Culture Monster

All the Arts, All the Time

« Previous Post | Culture Monster Home | Next Post »

Trees branch out at the Getty

February 19, 2011 |  8:30 am

FoxTalbot Throughout history, humans have embraced trees for their beauty, strength and spiritual symbolism. Artists have been equally fascinated with the wooded perennial as a model, perhaps for its serene, low-maintenance temperament, easy accessibility and its timeless, simple quality. The J. Paul Getty Museum examines the photographic interpretations of trees as seen through the lenses of 29 artists  with "In Focus: The Tree."

On view are 37 images drawn from the museum's permanent collection, including works from Carleton Watkins, William Eggleston, Bret Weston, Dorothea Lange, Albert Renger-Patzsch and Henri Cartier-Bresson. "It's a thematic show that charts the progress of photography," said Anne Lyden, associate curator,  "from the early days of daguerreotype and gelatin silver prints to the Eliot Porter dye transfer process and digital prints of the 21st century."

One of the earliest images was taken around 1842 by William Henry Fox Talbot, inventor of the calotype process. "An Oak Tree in Winter" displays a lace-like pattern of bare branches against a stark sky on his property in England. "The wind was a problem back then because the long exposure would create a blur, so he chose the bleakest point of winter for practical purposes," said Françoise Reynaud, curator of photographs at Paris' Musée Carnavalet and co-curator of the show along with Lyden.CrystalPalace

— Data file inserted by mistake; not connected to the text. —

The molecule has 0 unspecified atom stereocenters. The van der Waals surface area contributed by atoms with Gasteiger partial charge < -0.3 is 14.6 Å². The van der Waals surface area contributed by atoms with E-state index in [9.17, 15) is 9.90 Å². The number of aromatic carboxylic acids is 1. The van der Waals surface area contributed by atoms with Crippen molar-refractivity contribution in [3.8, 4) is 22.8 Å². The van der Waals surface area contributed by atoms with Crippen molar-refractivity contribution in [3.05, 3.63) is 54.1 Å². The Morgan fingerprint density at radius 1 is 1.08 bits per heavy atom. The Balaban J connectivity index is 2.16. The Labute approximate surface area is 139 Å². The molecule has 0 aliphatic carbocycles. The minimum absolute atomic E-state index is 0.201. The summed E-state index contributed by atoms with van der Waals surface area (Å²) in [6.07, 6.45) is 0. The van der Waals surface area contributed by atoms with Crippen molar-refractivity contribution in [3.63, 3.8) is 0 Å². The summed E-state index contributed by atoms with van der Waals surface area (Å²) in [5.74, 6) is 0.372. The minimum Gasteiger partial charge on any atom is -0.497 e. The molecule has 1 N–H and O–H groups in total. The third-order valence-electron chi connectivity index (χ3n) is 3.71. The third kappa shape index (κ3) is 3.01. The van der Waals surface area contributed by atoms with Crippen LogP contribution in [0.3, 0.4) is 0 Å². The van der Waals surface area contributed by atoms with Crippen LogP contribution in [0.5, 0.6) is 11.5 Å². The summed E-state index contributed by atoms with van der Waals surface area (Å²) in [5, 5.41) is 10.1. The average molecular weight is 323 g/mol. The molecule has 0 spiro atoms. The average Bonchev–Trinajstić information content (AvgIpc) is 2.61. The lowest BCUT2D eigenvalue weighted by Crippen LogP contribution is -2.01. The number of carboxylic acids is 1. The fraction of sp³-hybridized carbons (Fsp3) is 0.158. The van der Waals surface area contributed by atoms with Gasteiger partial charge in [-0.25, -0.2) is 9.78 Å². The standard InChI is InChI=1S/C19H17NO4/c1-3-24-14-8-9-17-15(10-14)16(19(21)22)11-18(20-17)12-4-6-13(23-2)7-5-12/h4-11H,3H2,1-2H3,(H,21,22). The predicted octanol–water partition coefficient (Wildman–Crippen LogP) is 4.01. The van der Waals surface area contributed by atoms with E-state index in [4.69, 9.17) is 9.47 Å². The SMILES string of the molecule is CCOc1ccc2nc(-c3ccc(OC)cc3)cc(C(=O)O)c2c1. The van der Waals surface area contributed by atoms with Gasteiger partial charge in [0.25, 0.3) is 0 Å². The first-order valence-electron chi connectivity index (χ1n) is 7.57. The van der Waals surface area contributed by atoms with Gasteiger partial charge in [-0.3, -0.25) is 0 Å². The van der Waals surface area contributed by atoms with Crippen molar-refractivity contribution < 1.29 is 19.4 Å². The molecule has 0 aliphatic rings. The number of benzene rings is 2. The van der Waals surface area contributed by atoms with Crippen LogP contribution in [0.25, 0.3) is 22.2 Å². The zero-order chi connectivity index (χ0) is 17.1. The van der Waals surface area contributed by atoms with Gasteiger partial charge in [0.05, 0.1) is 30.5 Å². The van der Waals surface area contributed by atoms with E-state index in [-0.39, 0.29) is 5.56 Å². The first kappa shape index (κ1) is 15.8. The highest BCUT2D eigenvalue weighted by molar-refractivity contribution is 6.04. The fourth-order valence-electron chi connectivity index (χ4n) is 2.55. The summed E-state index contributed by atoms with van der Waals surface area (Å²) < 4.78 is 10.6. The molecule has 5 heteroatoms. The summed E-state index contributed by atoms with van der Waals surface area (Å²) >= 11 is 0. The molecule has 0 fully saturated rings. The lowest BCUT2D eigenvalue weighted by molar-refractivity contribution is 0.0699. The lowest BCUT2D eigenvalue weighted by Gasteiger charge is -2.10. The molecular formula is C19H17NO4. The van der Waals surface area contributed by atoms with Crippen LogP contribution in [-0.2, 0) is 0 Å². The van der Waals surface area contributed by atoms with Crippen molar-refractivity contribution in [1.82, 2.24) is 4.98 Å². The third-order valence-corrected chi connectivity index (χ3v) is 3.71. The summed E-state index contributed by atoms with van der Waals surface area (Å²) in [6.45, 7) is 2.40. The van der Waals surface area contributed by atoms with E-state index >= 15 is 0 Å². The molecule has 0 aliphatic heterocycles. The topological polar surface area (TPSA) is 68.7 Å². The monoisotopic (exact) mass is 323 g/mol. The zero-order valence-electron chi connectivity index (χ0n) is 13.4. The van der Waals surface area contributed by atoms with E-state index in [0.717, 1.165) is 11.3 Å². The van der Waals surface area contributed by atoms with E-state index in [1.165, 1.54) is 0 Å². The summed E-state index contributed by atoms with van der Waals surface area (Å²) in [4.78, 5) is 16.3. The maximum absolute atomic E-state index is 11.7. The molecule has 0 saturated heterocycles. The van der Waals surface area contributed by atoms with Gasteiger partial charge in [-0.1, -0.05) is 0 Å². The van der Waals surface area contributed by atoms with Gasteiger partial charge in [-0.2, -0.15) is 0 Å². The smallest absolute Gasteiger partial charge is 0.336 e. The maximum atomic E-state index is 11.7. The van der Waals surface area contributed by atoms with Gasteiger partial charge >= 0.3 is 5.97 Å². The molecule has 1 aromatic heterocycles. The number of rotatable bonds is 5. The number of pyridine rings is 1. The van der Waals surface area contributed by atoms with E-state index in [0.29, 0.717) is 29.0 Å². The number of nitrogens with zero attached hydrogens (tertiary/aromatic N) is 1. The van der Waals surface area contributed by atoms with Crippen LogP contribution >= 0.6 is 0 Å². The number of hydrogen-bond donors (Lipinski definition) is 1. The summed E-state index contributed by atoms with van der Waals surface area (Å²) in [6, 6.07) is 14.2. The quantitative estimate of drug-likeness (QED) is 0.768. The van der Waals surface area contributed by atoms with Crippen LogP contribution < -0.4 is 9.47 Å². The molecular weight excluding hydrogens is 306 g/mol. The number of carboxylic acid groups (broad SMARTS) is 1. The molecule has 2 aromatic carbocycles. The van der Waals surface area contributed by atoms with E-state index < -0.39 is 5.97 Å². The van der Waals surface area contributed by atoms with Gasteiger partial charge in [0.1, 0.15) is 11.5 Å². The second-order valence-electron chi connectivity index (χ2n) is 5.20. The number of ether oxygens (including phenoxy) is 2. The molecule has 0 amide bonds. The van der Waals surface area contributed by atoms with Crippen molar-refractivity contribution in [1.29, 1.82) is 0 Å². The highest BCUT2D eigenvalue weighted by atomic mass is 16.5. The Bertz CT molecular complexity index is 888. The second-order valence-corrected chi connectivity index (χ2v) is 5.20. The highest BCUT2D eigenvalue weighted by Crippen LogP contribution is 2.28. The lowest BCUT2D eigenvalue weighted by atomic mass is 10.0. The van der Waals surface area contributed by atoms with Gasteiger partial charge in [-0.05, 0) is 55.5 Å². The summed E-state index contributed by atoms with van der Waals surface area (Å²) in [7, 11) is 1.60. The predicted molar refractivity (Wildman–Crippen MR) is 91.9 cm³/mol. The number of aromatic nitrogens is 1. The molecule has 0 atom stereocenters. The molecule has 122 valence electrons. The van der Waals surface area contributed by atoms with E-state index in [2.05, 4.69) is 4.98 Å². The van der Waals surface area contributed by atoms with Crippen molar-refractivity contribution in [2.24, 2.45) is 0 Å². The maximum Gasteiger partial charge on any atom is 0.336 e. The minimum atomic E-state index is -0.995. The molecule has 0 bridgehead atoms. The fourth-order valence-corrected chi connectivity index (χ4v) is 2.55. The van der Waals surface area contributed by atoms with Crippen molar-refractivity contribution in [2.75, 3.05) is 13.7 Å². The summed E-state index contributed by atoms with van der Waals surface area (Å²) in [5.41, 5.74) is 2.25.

The show depicts a wide range of representations of the tree and how it relates to its surroundings.  "The  beauty of a tree is ubiquitous, and we often take it for granted," Lyden said. Many images have obvious  ecological underpinnings but one adds a droll touch to the plight of the tree: Diane Arbus' "Xmas Tree in a Living Room in Levittown, Long Island" displays a tinsel-strewn tree squashed in a living room corner.

One of the more remarkable photos is Darius Kinsey's "Felling Cedar Tree Thirty Miles East of Seattle, 76 Feet in Circumference." Shot in 1906, the photo recalls a time long before deforestation was a political issue. Shown are loggers taking a break from chopping, their axes and saws barely visible, resembling tiny toothpicks in contrast to the great cedar trunk.

For her large-scale photograph "Forest," Australian-based Singaporean photographer Simryn Gill tore pages from books that held meaningful narratives or unique fonts and fashioned them into strips and wrapped Gill them around a coconut tree. "It's a play on natural and man-made coming together in a very organic way," said Reynaud of Gill's creation. South Korean artist Myoung Ho Lee used the standard photographer's prop, a backdrop, for "Tree #3. "He placed it outside behind the large tree so it can remain in its natural element; he digitally removed the people and devices holding the backdrop in place, revealing a lone tree set against a clean, white canvas yet in a landscape setting.

 "People attach a personal feeling to trees," Reynaud said. "It goes back to childhood and the simple act of climbing a tree."

The show runs through July 3.

--Liesl Bradner

Images: Top: William Henry Fox Talbot, “An Oak Tree in Winter,” probably 1842-43. Right: John Jabez Edwin Mayall, "The Crystal Palace at Hyde Park,"  London, 1851, American daguerreotype. Bottom left: Simryn Gill,  "Forest," 1996-98, Singaporean gelatin silver print. Credit: The J. Paul Getty Museum

Comments 

Advertisement










Video